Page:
In the Time of Oil: Piety, Memory, and Social Life in an Omani Town

In the Time of Oil: Piety, Memory, and Social Life in an Omani Town

In the Time of Oil: Piety, Memory, and Social Life in an Omani Town

In the Time of Oil: Piety, Memory, and Social Life in an Omani Town

Synopsis

Before the discovery of oil in the late 1960s, Oman was one of the poorest countries in the world, with only six kilometers of paved roads and one hospital. By the late 1970s, all that had changed as Oman used its new oil wealth to build a modern infrastructure. In the Time of Oil describes how people in Bahla, an oasis town in the interior of Oman, experienced this dramatic transformation following the discovery of oil, and how they now grapple with the prospect of this resource's future depletion.

Focusing on shifting structures of governance and new forms of sociality as well as on the changes brought by mass schooling, piped water, and the fracturing of close ties with East Africa, Mandana Limbert shows how personal memories and local histories produce divergent notions about proper social conduct, piety, and gendered religiosity. With close attention to the subtleties of everyday life and the details of archival documents, poetry, and local histories, Limbert provides a rich historical ethnography of oil development, piety, and social life on the Arabian Peninsula.

Excerpt

There was a furious knock at the door of my room one afternoon. I had been in Bahla, the beautiful walled oasis town in the interior region (al-Dakhiliya) of the Sultanate of Oman for just two months, but I already knew that this was highly unusual. I threw on the headscarf that my hosts had asked me to wear while I lived in their home and cautiously opened the door. To my surprise, it was one of my landlord's grown sons. We were both suddenly uncomfortable; until then only my landlady or the young children of the family had come to my door, mostly to let me know that a meal was ready, that visitors had come, or to ask whether I would like to join my landlady as she went to a neighbor's house for a coffee gathering. After an awkward pause, Majid suddenly announced: “Come quickly, there has been a coup d'état!” “What?” I asked, even more surprised. “Yes, a change in government, come downstairs. It's on television,” he said urgently. We ran downstairs and joined the rest of the family as they stood silently and solemnly in front of the large television perched on the bookcase of the otherwise furniture-less family room. Indeed, the usual afternoon cartoon programming on Omani national television had been interrupted and a stern-faced newswoman was declaring that the government was about to make an important announcement. But soon it became clear that there had been no coup; rather, the government was issuing a constitution.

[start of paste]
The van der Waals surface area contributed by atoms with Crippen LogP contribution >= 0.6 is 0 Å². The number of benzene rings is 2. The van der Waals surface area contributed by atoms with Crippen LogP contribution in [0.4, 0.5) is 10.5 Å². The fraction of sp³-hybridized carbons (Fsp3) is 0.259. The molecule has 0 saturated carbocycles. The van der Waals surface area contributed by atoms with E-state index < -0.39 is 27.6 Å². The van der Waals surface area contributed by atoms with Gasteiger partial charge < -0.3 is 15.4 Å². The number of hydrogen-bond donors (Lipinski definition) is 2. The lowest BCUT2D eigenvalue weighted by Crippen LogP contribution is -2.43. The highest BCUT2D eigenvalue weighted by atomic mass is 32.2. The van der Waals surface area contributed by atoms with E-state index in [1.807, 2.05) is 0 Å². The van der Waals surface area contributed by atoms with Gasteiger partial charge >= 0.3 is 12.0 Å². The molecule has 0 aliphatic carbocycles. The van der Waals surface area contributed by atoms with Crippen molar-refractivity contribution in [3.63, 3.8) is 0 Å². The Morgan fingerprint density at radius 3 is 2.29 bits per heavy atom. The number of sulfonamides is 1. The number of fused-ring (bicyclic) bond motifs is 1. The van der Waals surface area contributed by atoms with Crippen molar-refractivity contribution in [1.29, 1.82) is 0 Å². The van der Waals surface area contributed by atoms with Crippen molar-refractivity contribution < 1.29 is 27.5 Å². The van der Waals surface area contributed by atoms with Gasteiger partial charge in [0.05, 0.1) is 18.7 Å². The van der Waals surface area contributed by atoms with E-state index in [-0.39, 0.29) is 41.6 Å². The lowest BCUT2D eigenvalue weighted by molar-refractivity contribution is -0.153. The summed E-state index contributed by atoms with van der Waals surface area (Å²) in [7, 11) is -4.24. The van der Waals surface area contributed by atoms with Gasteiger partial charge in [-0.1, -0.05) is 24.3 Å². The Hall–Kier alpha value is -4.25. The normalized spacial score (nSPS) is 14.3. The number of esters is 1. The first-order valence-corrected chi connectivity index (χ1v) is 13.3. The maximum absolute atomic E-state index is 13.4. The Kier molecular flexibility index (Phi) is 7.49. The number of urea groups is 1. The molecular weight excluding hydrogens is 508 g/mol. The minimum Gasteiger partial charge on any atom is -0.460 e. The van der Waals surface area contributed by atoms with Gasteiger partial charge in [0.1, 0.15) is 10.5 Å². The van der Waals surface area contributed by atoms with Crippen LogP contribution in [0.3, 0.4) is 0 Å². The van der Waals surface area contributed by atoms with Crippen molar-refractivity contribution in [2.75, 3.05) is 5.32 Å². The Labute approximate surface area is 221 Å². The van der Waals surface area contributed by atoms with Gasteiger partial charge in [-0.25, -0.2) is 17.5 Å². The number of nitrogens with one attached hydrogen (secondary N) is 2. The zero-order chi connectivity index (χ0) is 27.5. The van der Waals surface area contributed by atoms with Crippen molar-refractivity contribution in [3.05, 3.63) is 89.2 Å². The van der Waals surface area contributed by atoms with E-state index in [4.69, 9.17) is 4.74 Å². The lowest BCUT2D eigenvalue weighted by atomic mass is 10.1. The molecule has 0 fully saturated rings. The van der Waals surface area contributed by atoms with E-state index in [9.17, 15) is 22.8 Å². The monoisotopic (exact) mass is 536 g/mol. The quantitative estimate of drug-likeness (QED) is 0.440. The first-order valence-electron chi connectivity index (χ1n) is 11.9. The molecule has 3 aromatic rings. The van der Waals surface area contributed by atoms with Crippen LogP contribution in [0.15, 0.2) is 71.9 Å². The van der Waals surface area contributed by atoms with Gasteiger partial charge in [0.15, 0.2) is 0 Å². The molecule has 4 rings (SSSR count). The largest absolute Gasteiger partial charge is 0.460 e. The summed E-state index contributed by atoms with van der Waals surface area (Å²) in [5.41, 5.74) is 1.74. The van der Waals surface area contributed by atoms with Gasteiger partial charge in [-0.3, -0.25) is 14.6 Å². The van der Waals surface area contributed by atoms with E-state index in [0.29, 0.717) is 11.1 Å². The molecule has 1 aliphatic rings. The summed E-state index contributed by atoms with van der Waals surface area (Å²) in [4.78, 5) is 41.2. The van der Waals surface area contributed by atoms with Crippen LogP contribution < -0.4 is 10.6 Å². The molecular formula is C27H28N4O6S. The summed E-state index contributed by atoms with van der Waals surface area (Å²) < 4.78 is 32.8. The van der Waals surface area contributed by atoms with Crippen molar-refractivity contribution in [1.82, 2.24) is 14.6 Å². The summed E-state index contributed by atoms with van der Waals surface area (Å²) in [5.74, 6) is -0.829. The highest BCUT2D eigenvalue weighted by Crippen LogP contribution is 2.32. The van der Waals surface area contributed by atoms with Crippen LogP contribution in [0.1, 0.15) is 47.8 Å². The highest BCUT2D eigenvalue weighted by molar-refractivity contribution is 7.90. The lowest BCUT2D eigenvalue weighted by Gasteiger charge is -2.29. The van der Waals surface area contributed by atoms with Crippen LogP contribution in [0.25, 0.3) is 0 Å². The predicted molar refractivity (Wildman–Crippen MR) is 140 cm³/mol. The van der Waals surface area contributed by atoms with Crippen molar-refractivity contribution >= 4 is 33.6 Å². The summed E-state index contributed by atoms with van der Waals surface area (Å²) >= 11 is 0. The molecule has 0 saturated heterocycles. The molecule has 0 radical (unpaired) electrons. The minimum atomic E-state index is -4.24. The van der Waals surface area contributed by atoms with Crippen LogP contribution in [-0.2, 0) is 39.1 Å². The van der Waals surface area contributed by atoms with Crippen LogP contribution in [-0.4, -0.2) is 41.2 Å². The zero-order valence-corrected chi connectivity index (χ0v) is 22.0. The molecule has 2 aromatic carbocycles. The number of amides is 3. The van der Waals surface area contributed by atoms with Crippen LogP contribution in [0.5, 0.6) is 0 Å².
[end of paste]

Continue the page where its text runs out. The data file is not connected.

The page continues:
I could not stop thinking about Majid's actions. Why had he expected or assumed that there would be a coup? What had motivated him to leave his home in one of the new suburbs of Bahla, jump in his car, and speed over rutted dirt roads to his father's house in the interior of the walled town? There had been no sign of high-level political instability and the Sultan remained, despite . . .

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